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Cellular & Molecular Immunology

Yifeng Cai, Shoubao Ma, Yuejun Liu, Huanle Gong, Qiao Cheng, Bo Hu, Yan Wu, Xiao Yu, Chen Dong, Kai Sun, Depei Wu, Haiyan Liu
The role of IL-17 and IL-17-producing CD4(+) T cells in acute graft-versus-host disease (GVHD) has been controversial in recent mouse and human studies. We carried out studies in a murine acute GVHD model of fully major histocompatibility complex-mismatched myeloablative bone marrow transplantation. We showed that donor wild-type CD4(+) T cells exacerbated acute GVHD compared with IL-17(-/-) CD4(+) T cells, while IL-17 reduced the severity of acute GVHD. The augmentation of acute GVHD by transferred donor IL-17-producing CD4(+) T cells was associated with increased Th1 responses, while IL-17 decreased the percentages of Th1 cells in the GVHD target organs...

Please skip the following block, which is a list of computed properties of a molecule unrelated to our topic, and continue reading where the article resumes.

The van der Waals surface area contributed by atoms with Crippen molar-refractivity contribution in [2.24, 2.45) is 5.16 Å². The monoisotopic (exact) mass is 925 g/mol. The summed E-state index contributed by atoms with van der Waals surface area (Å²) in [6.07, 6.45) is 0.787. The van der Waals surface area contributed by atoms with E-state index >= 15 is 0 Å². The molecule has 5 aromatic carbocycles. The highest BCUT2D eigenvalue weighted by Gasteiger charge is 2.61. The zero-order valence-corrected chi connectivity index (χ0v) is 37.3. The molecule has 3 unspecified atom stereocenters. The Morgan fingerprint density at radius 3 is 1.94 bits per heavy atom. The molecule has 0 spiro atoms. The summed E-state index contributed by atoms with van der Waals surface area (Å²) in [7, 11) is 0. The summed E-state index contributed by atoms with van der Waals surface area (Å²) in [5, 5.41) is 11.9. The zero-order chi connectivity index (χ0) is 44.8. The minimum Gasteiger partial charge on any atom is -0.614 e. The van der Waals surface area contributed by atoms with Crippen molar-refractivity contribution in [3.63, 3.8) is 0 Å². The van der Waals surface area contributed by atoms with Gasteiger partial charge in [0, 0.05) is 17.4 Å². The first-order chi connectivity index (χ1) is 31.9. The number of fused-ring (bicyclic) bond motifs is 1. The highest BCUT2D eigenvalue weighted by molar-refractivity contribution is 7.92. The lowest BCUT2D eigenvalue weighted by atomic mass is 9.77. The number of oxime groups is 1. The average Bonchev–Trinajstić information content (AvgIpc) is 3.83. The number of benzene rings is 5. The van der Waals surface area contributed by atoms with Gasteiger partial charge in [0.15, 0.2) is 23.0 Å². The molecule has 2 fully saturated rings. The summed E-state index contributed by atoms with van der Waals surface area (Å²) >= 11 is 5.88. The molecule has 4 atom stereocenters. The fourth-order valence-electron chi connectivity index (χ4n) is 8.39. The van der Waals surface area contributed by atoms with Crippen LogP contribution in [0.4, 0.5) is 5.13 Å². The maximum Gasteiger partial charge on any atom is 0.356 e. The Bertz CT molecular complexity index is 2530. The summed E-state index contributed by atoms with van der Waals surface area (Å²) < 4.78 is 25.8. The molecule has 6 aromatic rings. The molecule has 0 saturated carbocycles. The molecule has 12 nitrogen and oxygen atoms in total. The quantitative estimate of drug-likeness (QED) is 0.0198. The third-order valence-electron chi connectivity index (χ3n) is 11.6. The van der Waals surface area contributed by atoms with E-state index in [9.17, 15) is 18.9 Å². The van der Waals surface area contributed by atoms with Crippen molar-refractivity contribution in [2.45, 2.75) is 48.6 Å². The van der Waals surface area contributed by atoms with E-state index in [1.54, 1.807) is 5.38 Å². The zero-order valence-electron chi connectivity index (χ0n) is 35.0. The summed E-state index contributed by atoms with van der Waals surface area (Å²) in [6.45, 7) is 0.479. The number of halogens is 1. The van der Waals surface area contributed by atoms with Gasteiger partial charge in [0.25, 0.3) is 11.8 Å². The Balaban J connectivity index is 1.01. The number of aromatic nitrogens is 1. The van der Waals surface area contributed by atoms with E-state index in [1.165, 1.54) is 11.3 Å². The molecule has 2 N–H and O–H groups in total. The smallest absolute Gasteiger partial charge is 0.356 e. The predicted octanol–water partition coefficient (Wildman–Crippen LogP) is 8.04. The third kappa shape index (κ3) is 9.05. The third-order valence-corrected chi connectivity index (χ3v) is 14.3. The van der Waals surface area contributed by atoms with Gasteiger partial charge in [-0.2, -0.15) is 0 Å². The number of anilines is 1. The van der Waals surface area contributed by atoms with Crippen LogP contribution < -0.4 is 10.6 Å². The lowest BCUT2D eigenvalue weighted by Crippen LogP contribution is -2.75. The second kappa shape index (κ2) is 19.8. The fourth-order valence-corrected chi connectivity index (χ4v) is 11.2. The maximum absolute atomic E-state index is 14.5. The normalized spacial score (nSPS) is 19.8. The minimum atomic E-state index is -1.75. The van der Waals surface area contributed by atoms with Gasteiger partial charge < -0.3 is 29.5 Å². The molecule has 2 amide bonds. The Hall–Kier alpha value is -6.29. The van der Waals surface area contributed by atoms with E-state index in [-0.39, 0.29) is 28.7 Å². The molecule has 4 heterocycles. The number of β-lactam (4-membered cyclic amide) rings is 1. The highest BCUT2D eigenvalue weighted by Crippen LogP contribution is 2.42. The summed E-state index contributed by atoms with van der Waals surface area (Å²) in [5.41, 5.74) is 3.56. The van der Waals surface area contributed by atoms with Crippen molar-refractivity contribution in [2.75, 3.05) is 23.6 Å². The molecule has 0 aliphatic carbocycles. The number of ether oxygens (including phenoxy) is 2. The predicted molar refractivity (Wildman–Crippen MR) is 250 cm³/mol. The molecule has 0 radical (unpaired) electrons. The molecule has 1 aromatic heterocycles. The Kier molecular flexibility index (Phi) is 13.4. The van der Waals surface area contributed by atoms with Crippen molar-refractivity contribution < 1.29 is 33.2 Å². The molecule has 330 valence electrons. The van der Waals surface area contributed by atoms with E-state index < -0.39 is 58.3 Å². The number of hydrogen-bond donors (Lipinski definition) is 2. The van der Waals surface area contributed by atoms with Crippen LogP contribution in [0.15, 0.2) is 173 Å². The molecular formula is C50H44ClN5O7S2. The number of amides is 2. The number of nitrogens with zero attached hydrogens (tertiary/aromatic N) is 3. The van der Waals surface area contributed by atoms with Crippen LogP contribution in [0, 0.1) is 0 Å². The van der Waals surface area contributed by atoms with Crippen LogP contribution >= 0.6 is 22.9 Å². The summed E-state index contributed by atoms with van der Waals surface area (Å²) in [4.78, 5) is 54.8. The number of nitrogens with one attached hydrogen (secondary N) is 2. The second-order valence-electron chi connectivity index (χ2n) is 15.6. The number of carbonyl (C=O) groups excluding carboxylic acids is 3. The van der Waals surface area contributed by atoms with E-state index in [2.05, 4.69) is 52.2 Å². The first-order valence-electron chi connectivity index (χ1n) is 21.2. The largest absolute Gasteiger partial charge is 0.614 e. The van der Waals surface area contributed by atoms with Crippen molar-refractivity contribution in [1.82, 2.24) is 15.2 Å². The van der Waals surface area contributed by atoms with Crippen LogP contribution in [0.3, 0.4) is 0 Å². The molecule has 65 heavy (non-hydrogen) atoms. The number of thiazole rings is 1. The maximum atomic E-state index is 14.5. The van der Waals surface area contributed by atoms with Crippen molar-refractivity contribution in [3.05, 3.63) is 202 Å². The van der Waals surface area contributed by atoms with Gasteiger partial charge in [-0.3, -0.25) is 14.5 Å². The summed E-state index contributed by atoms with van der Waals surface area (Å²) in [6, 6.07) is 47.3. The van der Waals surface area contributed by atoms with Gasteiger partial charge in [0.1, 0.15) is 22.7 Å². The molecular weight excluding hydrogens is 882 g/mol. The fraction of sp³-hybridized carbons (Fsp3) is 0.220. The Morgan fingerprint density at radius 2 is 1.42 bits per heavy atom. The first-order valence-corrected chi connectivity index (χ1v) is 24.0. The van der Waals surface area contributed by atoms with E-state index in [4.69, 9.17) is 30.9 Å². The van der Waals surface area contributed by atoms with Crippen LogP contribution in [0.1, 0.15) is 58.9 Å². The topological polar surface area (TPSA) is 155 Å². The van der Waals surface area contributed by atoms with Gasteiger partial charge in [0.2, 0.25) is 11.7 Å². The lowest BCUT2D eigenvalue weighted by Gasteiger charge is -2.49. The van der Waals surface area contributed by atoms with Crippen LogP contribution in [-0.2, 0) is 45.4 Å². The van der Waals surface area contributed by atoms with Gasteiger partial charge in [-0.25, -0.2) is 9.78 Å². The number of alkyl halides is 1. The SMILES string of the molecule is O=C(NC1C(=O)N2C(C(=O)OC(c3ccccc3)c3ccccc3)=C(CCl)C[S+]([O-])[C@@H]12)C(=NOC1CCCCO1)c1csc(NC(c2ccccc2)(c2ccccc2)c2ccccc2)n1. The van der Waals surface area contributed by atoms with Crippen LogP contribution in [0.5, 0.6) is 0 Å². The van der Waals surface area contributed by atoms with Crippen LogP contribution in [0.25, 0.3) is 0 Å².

October 17, 2016: Cellular & Molecular Immunology
Yajuan Li, Yuelong Li, Xiaocong Cao, Xiangyu Jin, Tengchuan Jin
Pattern recognition receptors (PRRs) and their signaling pathways have essential roles in recognizing various components of pathogens as well as damaged cells and triggering inflammatory responses that eliminate invading microorganisms and damaged cells. The zebrafish relies heavily on these primary defense mechanisms against pathogens. Here, we review the major PRR signaling pathways in the zebrafish innate immune system and compare these signaling pathways in zebrafish and humans to reveal their evolutionary relationship and better understand their innate immune defense mechanisms...